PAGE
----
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Scottie Pippen has shot an air ball in his lawsuit over false media reports of his bankruptcy.
On Wednesday, the 7th Circuit Court of Appeals affirmed the dismissal of his complaint against NBCUniversal and other media outlets. His lawsuit failed because as a public figure, Pippen couldn’t make the case that the media acted with “actual malice” when reporting about his financial state.
The outcome isn’t surprising. After all, celebrities like the former Chicago Bulls superstar have had a heightened standard for proving defamation ever since New York Times Co. v. Sullivan, a Supreme Court case decided nearly 60 years ago.
What might be more noteworthy from Wednesday’s ruling is appeals judge Frank Easterbrook‘s discussion of whether online media outlets have a duty to correct false statements.
In this case, Pippen alleged that erroneous reports of his bankruptcy impaired his ability to earn a living through product endorsements and personal appearances.
Judge Easterbrook looks at the allegations, the different types of action for defamation, and finds a flaw in the basketball Hall of Famer’s logic in how the media reports caused third parties to cease doing business with him.
“It appears to be an example of the post hoc ergo propter hoc fallacy,” writes the judge. “Since Pippen’s opportunities diminished after the statements were made, he believes they must have diminished because the statements were made. This theory of causation is weak for professional athletes, whose earnings related to past stardom drop as time passes since their playing days.”
Nevertheless, as a matter of pleading, the judge says Pippen did enough to continue.
Where Pippen shot and missed was in the particular burdens that go with being a public figure. Thanks to the above-mentioned Supreme Court case, Pippen has to demonstrate that the defendants acted with actual malice, that they either knew the statements to be false or were recklessly indifferent to the truth.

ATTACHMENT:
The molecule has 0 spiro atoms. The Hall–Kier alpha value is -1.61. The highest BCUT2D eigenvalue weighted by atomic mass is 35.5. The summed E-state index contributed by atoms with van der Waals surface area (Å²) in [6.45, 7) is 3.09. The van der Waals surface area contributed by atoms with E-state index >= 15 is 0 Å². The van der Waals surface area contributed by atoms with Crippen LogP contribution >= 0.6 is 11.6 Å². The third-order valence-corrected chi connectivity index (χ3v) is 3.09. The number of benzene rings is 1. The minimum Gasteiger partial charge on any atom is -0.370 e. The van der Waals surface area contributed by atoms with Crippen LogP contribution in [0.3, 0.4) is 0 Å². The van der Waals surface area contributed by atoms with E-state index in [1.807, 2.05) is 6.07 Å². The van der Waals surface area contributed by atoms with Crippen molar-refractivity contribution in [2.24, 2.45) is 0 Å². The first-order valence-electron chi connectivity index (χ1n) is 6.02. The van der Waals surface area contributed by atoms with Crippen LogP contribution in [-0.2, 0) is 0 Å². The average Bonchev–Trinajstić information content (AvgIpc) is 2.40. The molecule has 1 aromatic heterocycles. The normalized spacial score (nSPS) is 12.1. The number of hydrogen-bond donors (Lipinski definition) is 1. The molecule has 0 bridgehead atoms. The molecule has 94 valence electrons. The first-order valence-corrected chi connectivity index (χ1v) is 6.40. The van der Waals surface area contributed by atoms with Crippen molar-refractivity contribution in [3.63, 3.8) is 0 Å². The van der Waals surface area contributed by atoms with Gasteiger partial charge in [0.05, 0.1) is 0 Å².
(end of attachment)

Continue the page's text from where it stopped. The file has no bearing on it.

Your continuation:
In this case, the media outlets appear to have not even asked Pippen whether he had declared bankruptcy, but such failure to investigate is insufficient to establish reckless disregard, notes Judge Easterbrook.
The situation becomes more nuanced upon word that after the reports appeared, Pippen alerted the defendants by e-mail that he had not entered bankruptcy. It doesn’t make a difference for traditional media under an Illinois statute known as the Uniform Single Publication Act, which provides that a claim for relief for defamation is complete at the time of first publication and that later circulation of the original story doesn’t trigger fresh claims.
But how about online publishers, whom, Judge Easterbrook notes, “do not face the same logistical hurdles or costs in correcting a false statement as their old-media counterparts”?
Pippen’s attorneys argued that an online story that isn’t altered to be truthful constitutes an actionable republication.
Illinois courts haven’t considered how the single-publication rule applies to Internet publication, Judge Easterbrook says, “so our job is to predict how the state’s highest court would answer the question if asked.”
There are a host of cases around the country where such a question has come up — for example, here’s one involving a rap superstar — and from reading them, Judge Easterbrook concludes “the theme of these decisions is that excluding the Internet from the single-publication rule would eviscerate the statute of limitations and expose online publishers to potentially limitless liability.”
Applying that analysis to defamation claims, the judge writes, “A publisher’s degree of control over its content does not matter to Illinois’s test for whether redistribution of a defamatory statement amounts to a republication. Instead, courts must ask whether the ‘act of the defendant [was] a conscious independent one.'”
Doing nothing to correct appears to have not hurt NBCU.
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